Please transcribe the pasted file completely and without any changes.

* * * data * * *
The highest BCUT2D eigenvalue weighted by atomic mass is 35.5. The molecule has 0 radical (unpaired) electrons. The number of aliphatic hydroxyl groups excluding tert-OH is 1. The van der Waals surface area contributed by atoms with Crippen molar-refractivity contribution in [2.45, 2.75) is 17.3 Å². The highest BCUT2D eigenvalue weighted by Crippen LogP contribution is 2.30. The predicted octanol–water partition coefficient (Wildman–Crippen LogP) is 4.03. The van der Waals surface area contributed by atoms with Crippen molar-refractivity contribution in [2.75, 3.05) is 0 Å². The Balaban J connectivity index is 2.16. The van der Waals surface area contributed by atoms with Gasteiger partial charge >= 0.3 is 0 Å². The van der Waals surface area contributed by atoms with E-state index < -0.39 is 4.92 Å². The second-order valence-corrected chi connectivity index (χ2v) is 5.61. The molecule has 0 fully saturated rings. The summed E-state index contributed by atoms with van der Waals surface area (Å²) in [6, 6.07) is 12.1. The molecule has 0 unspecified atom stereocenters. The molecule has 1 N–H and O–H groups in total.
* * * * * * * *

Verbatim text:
The highest BCUT2D eigenvalue weighted by atomic mass is 35.5. The molecule has 0 radical (unpaired) electrons. The number of aliphatic hydroxyl groups excluding tert-OH is 1. The van der Waals surface area contributed by atoms with Crippen molar-refractivity contribution in [2.45, 2.75) is 17.3 Å². The highest BCUT2D eigenvalue weighted by Crippen LogP contribution is 2.30. The predicted octanol–water partition coefficient (Wildman–Crippen LogP) is 4.03. The van der Waals surface area contributed by atoms with Crippen molar-refractivity contribution in [2.75, 3.05) is 0 Å². The Balaban J connectivity index is 2.16. The van der Waals surface area contributed by atoms with Gasteiger partial charge >= 0.3 is 0 Å². The van der Waals surface area contributed by atoms with E-state index < -0.39 is 4.92 Å². The second-order valence-corrected chi connectivity index (χ2v) is 5.61. The molecule has 0 fully saturated rings. The summed E-state index contributed by atoms with van der Waals surface area (Å²) in [6, 6.07) is 12.1. The molecule has 0 unspecified atom stereocenters. The molecule has 1 N–H and O–H groups in total.